— International Journal of Maritime History

"The book is well written and tells a captivating story."

— Journal of Colonialism and Colonial History

"McDonald succeeds in sketching a new geography of the British Atlantic in the seventeenth and eighteenth centuries, one that extends—through Madagascar—to the Indian Ocean. He demonstrates that contemporary Englishmen’s horizons were broader than those of most historians of the British Atlantic. This is an eye-opening and enlightening contribution, which requires other scholars to reframe their histories and periodizations (including such concepts as “First” and “Second” British Empires)."

— H-War

"A thought-provoking book that will register with both scholars and students of early-modern Atlantic and Indian Ocean studies. . . McDonald’s analysis of . . . the 'pirate-slave trade nexus' contributes to the growing body of literature that argues piracy contributed to the emergence of seventeenth-century merchant capitalism rather than undermined it. . . a fascinating work of history that uncovers how diverse pursuits. . . served to interlock distant and relatively small maritime communities across the globe at the end of the seventeenth century. . . a wonderful addition and. . . a sophisticated analysis."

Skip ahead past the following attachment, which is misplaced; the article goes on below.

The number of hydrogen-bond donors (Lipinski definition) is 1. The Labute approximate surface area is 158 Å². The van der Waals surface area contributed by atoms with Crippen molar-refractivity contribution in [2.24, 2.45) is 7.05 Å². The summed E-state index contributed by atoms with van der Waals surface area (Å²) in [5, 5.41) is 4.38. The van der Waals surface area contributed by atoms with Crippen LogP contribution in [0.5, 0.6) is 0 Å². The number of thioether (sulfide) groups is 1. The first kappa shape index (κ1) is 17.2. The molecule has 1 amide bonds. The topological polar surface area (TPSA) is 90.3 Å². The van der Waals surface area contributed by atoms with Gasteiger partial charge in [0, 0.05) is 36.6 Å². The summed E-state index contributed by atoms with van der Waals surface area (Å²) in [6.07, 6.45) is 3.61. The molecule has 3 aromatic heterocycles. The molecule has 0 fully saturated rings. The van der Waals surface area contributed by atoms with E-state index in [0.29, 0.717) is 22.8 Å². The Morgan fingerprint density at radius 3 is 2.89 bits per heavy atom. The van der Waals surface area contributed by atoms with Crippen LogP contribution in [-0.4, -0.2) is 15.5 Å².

— International Review of Social History

"A highly readable and important contribution to our understanding of pirates’ role in colonial projects in both the Americas and Madagascar. . . sheds much needed light on the Madagascar slave trade and the subsequent Malagasy diaspora. . . deserves high praise for providing a fresh perspective on Indian Ocean pirates, their settlement of St. Mary’s on Madagascar, and their participation in the Malagasy slave trade."

— Journal of World History